While there does not appear in the record a detailing of the various prior convictions of this defendant, an examination of the FBI report would make the following conclusions entirely reasonable.7 He was convicted in 1951 of sodomy, at which time the imposition of sentence may have been withheld, and he was placed on probation for five years. Or, instead of the imposition of sentence being withheld, he may have been sentenced to 1-10 years and placed on probation. He remained on probation until 1955, at which time he broke probation for a cause not appearing in the record unless it was that he went to Montana, as suggested in argument.8 In all events, he violated his probation, and in 1955 he was sentenced to 1-10 years. He remained in prison until 1957, when he was paroled. He was discharged from parole in 1966. During the time he was on parole, in 1961, he was convicted of forgery and sentenced to 1-10 years. The record does not disclose when he was released from prison on the forgery charge but apparently prior to 1968. Neither does the record disclose when any parole on account of the forgery charge expired. He was convicted in 1969 for bond default, which I believe, as previously explained, may well have been bail jumping and a felony, and was sentenced to 12 months for that offense. In 1970, he was convicted of violation of the Dyer Act, interstate transportation of a stolen motor vehicle, and received three years' probation. Whether he received a fixed sentence subject to probation or a suspended imposition of sentence is not disclosed. Cavender's record does not disclose a blameless life other than the sodomy conviction. Indeed, a fair reading of his record reveals that for a substantial majority of the time for the past 27 years he has either been confined for the conviction of felony, or on probation or parole as a result of such conviction.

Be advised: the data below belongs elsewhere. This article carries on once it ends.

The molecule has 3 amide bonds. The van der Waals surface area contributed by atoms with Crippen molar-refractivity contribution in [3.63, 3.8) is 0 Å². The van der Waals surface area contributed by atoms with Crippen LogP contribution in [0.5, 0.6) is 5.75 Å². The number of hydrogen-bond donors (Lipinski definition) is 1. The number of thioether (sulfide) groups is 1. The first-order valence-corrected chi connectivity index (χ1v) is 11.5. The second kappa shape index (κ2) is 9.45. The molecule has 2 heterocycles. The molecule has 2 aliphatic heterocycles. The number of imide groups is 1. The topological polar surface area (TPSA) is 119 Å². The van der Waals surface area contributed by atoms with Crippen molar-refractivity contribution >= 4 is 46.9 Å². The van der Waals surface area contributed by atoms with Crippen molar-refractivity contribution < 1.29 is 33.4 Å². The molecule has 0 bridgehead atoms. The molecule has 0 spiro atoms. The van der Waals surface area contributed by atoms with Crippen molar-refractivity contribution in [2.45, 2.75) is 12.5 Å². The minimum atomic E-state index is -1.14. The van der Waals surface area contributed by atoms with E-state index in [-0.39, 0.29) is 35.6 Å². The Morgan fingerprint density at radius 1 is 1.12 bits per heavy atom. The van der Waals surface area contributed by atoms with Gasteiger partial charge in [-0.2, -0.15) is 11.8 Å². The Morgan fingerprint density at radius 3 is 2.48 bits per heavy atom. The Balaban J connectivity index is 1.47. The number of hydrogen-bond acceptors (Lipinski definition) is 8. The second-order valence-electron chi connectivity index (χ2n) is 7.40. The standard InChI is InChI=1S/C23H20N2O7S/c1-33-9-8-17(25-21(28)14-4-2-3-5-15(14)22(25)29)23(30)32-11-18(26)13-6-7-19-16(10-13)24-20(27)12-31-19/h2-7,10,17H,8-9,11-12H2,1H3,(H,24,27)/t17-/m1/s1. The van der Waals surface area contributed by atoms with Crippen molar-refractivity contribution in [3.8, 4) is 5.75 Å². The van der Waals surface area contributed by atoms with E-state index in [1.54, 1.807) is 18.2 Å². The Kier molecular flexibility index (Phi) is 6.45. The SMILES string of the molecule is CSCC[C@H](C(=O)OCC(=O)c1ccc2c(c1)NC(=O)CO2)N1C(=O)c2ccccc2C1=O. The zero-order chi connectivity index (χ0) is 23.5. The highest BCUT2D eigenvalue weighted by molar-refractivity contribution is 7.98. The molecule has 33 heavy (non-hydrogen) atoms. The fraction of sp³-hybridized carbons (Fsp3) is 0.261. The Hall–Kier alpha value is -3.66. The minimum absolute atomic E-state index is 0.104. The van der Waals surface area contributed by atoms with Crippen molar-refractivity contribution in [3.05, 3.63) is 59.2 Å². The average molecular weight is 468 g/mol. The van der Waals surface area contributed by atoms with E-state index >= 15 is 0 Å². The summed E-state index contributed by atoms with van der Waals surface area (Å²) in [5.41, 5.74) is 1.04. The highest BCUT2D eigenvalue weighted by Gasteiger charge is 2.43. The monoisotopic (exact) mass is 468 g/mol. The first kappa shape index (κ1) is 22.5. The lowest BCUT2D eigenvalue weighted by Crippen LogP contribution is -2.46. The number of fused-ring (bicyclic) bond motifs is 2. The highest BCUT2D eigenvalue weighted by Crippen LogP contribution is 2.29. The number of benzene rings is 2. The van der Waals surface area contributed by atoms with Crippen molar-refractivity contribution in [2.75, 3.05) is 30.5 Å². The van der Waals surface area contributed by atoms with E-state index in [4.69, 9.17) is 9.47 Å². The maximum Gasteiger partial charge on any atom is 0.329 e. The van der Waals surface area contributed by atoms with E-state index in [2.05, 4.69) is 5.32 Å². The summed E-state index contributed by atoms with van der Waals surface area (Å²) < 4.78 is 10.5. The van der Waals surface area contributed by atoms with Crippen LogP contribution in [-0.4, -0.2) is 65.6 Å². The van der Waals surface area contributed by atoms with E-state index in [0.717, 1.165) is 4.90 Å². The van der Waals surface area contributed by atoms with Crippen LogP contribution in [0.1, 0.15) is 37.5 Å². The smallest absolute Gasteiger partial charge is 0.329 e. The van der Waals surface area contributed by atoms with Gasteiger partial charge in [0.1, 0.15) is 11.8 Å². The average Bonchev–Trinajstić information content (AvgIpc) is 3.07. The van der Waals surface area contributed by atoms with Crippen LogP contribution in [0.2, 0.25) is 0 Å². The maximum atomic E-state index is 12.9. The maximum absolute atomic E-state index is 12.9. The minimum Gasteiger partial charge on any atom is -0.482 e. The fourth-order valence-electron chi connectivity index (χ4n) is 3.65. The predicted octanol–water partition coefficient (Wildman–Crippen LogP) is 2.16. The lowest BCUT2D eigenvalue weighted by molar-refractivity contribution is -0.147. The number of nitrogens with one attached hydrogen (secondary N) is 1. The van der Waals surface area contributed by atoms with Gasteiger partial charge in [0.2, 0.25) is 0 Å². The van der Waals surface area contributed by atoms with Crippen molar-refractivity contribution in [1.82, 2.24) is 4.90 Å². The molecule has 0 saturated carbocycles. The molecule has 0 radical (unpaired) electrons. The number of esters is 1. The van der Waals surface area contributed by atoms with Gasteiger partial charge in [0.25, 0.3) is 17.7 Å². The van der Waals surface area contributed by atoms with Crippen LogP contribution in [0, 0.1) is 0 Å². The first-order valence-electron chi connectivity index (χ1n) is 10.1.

Rule 609(b) as submitted by the Supreme Court provided that a conviction otherwise admissible under Rule 609(a) would not be admitted "if a period of more than 10 years has elapsed since the date of the release of the witness from confinement imposed for his most recent conviction, or the expiration of the period of his parole, probation, or sentence granted or imposed with respect to his most recent conviction, whichever is the later date." As the legislative history states, under this wording the witness' entire past record of criminal convictions could be used for impeachment if the witness had been released most recently from confinement or parole or probation within 10 years of the trial. House Report 93-650, Leg.Hist. p. 7085.